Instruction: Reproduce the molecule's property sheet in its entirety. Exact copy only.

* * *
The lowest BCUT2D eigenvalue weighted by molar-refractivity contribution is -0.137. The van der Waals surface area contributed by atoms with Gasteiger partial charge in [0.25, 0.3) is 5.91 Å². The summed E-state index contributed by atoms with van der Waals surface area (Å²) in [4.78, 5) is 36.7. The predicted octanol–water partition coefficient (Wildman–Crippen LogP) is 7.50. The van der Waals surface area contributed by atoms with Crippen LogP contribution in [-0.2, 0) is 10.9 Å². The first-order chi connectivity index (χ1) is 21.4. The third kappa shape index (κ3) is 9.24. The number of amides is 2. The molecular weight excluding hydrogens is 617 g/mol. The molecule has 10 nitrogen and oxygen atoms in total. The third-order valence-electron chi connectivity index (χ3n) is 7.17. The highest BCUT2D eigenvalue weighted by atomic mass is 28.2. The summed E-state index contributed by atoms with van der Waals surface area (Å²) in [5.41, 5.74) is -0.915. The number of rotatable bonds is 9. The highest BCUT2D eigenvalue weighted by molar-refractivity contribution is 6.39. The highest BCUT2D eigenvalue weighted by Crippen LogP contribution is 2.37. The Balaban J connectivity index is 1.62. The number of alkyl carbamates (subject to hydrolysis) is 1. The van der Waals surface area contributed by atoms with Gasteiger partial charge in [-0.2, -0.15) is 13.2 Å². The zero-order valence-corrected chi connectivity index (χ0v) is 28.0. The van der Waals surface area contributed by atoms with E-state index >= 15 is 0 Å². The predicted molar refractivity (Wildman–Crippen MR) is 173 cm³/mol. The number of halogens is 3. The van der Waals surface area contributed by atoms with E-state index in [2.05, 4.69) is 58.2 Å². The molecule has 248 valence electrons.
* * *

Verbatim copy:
The lowest BCUT2D eigenvalue weighted by molar-refractivity contribution is -0.137. The van der Waals surface area contributed by atoms with Gasteiger partial charge in [0.25, 0.3) is 5.91 Å². The summed E-state index contributed by atoms with van der Waals surface area (Å²) in [4.78, 5) is 36.7. The predicted octanol–water partition coefficient (Wildman–Crippen LogP) is 7.50. The van der Waals surface area contributed by atoms with Crippen LogP contribution in [-0.2, 0) is 10.9 Å². The first-order chi connectivity index (χ1) is 21.4. The third kappa shape index (κ3) is 9.24. The number of amides is 2. The molecular weight excluding hydrogens is 617 g/mol. The molecule has 10 nitrogen and oxygen atoms in total. The third-order valence-electron chi connectivity index (χ3n) is 7.17. The highest BCUT2D eigenvalue weighted by atomic mass is 28.2. The summed E-state index contributed by atoms with van der Waals surface area (Å²) in [5.41, 5.74) is -0.915. The number of rotatable bonds is 9. The highest BCUT2D eigenvalue weighted by molar-refractivity contribution is 6.39. The highest BCUT2D eigenvalue weighted by Crippen LogP contribution is 2.37. The Balaban J connectivity index is 1.62. The number of alkyl carbamates (subject to hydrolysis) is 1. The van der Waals surface area contributed by atoms with Gasteiger partial charge in [-0.2, -0.15) is 13.2 Å². The zero-order valence-corrected chi connectivity index (χ0v) is 28.0. The van der Waals surface area contributed by atoms with E-state index >= 15 is 0 Å². The predicted molar refractivity (Wildman–Crippen MR) is 173 cm³/mol. The number of halogens is 3. The van der Waals surface area contributed by atoms with E-state index in [2.05, 4.69) is 58.2 Å². The molecule has 248 valence electrons.